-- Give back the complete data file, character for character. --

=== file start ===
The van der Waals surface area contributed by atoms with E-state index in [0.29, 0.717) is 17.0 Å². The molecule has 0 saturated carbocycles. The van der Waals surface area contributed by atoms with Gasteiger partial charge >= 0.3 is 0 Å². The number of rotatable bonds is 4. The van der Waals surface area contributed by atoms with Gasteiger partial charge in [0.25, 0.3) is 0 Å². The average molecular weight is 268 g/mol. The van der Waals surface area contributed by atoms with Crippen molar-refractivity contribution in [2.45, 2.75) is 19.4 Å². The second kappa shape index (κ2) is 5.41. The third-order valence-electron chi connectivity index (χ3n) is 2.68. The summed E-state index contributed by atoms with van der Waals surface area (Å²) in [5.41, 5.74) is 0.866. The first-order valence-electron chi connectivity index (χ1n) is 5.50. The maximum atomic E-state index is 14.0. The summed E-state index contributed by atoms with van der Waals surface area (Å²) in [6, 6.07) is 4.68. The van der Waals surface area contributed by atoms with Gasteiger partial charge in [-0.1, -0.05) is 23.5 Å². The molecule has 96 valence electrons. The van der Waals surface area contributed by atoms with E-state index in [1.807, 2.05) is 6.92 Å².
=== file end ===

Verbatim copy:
The van der Waals surface area contributed by atoms with E-state index in [0.29, 0.717) is 17.0 Å². The molecule has 0 saturated carbocycles. The van der Waals surface area contributed by atoms with Gasteiger partial charge >= 0.3 is 0 Å². The number of rotatable bonds is 4. The van der Waals surface area contributed by atoms with Gasteiger partial charge in [0.25, 0.3) is 0 Å². The average molecular weight is 268 g/mol. The van der Waals surface area contributed by atoms with Crippen molar-refractivity contribution in [2.45, 2.75) is 19.4 Å². The second kappa shape index (κ2) is 5.41. The third-order valence-electron chi connectivity index (χ3n) is 2.68. The summed E-state index contributed by atoms with van der Waals surface area (Å²) in [5.41, 5.74) is 0.866. The first-order valence-electron chi connectivity index (χ1n) is 5.50. The maximum atomic E-state index is 14.0. The summed E-state index contributed by atoms with van der Waals surface area (Å²) in [6, 6.07) is 4.68. The van der Waals surface area contributed by atoms with Gasteiger partial charge in [-0.1, -0.05) is 23.5 Å². The molecule has 96 valence electrons. The van der Waals surface area contributed by atoms with E-state index in [1.807, 2.05) is 6.92 Å².